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    Raiders of the Lost ArkThough it seems like a Spielberg/Lucas team-up in the early '80s would be something studios would jump at, nearly everyone turned down Raiders when the duo shopped it around to major studios. Why? Well, Spielberg had already made a not-super-successful World War II-set movie, 1941, in 1979, and the prospect of returning to the period made some execs nervous. As with Star Wars, the film was also seen as too expensive to risk producing. Spielberg and Lucas finally got Paramount Pictures to give the flick a relatively low $18 million budget. Spielberg shot the film with an eye toward keeping cost down (lots of storyboarding and few takes), and the result is a landmark movie that made Paramount lots of money.

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    Pirates of the CaribbeanWalt Disney Pictures didn't necessarily have a problem with this film as a whole, but they did have a problem with the character who wound up stealing every scene. According to Johnny Depp, Disney execs "couldn't stand" his Captain Jack Sparrow. Luckily for them, audiences could. Depp got his best-known role, an Oscar nod, and hundreds of millions of dollars in sequel payouts, and Disney got one of its most profitable franchises ever.

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    Star WarsGeorge Lucas' original concept for Star Wars is famously different from what finally wound up on screen, and that original concept also cost him some studio love. Both United Artists and Universal passed on the ambitious sci-fi idea, worried it would be too expensive. Finally, Lucas got 20th Century Fox to take an interest, and he spent time there honing the film into what would eventually become one of the most important sci-fi movies ever made.

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    A Nightmare on Elm StreetThe first major studio that almost picked up Wes Craven's future horror classic was, believe it or not, Disney. But of course, execs there wanted the film's scares toned down, so they passed. Then Paramount Pictures seemed interested, but they eventually decided Nightmare was too similar to their production Dreamscape. Finally Craven set the film up at fledgling studio New Line, which was thereafter known in some Hollywood circles as "The House That Freddy Built."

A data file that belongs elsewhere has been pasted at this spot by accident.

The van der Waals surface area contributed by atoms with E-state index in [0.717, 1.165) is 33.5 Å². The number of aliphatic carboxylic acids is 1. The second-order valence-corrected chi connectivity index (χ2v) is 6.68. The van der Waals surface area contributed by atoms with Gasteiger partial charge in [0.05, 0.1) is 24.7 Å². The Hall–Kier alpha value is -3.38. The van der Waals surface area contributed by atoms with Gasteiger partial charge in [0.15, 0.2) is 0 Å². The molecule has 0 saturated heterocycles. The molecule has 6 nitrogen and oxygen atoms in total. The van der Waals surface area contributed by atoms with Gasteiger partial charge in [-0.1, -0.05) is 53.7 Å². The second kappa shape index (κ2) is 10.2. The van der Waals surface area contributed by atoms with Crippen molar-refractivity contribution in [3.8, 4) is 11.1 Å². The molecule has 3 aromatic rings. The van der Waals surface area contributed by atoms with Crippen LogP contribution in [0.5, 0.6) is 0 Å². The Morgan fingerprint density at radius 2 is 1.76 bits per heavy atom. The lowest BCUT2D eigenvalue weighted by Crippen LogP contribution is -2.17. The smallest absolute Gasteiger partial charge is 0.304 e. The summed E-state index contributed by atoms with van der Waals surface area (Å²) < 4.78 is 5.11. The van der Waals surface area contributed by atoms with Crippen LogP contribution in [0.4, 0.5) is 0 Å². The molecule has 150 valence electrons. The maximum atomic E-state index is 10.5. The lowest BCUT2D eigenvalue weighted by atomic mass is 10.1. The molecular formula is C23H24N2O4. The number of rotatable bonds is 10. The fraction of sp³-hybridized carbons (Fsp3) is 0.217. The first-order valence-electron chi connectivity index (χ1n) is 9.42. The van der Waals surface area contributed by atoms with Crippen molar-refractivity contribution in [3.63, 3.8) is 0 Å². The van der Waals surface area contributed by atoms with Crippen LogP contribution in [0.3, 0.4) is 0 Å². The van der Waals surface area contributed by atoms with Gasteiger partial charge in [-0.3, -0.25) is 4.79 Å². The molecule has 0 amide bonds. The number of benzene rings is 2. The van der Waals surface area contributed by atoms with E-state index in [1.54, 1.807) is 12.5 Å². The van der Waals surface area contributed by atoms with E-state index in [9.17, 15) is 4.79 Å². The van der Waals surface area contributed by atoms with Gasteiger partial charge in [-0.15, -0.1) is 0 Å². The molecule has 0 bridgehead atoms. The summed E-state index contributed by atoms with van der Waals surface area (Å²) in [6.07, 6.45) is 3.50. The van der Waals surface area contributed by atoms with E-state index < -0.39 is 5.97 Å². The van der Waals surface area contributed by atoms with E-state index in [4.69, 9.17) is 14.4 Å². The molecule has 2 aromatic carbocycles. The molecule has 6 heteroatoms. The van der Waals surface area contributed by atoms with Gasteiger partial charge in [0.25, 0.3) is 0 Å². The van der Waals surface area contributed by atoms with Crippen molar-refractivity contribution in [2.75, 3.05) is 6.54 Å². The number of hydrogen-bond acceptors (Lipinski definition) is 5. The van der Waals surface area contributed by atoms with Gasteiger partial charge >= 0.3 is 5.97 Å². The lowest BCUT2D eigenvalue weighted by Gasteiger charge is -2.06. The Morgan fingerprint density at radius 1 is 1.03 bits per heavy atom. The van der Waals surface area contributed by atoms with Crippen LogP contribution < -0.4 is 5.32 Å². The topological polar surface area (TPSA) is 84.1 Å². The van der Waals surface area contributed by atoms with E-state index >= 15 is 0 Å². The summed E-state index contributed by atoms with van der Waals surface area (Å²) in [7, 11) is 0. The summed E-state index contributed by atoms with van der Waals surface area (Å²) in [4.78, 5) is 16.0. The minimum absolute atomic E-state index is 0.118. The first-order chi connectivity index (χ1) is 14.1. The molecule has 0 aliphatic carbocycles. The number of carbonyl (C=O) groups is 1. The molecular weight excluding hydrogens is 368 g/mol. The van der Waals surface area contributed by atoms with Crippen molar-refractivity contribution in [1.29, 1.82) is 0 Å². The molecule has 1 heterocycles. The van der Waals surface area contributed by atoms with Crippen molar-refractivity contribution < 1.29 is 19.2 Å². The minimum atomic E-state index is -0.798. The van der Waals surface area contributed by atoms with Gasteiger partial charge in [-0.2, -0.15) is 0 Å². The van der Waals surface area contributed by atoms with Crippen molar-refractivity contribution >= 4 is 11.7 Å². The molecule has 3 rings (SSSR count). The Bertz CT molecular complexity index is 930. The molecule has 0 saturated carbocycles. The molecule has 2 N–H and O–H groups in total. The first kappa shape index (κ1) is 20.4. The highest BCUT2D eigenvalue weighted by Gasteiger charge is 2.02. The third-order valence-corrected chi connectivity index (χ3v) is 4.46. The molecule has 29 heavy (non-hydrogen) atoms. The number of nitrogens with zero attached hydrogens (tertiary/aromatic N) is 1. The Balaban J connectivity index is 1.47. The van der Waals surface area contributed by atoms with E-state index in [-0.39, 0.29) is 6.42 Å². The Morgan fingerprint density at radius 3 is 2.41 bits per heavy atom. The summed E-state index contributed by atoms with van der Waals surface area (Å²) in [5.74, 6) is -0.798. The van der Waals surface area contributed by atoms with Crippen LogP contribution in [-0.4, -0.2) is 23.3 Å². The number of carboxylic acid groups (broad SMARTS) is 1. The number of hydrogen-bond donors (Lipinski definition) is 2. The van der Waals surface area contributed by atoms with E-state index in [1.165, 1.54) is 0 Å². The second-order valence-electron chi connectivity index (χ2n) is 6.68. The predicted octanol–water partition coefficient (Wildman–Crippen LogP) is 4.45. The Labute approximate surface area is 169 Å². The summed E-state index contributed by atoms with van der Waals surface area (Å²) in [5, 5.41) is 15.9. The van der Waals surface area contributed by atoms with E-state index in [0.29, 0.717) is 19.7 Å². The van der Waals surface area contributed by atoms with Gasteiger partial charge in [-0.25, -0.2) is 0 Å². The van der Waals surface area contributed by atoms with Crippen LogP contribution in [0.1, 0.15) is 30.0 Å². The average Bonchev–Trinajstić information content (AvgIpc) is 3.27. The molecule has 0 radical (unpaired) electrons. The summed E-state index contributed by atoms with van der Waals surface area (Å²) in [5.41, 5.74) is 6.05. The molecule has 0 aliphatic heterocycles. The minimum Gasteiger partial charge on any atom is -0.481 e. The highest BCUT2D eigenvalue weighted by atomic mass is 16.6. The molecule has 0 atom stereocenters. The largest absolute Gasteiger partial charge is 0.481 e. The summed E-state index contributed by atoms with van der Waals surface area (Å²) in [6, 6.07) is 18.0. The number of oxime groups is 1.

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    BrazilTerry Gilliam's dystopian masterpiece was released on time and without issue internationally, by 20th Century Fox, but the domestic release was the stuff of legendary Hollywood battles. Universal Pictures had U.S. distribution rights, and studio head Sid Sheinberg was very unhappy with Gilliam's 142-minute cut of the film. Sheinberg recut Brazil, slashing the runtime almost in half and changing the ending. This infuriated Gilliam, and the two parties remained locked in disagreement for nearly a year, while the film was still unreleased domestically. Finally Gilliam took action, taking out a full page ad in Variety to publicly ask when Sheinberg would release the film, and staging covert screenings of his cut for critics without the studio's permission. Gilliam's scheme earned the film the Los Angeles Film Critics Association Best Picture Award for 1985, before it had even been released. Sheinberg relented, and he and Gilliam compromised on a 132-minute new cut of the film that finally hit American theaters in late 1985.

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    E.T.: The Extra TerrestrialAfter Close Encounters of the Third Kind, Columbia Pictures was eager to make another alien movie with Steven Spielberg. When he presented them with E.T., though, the studio had second thoughts. They put Spielberg's script through market research and found it had "limited commercial potential," so they passed. Spielberg took his script to Universal instead, and E.T. became one of the top grossing movies ever at the time.

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    Groundhog DayOne of the most memorable things about Harold Ramis' time loop comedy is the fact that we never find out why Phil Connors (Bill Murray) is being forced to live the same day over and over again, and originally this didn't sit well with executives at Columbia Pictures. They demanded a new scene be written in which the time loop would be explained as a gypsy curse put on Phil by a former lover. Ramis refused to ever shoot the resulting script pages, and the film was spared a cheap explanation.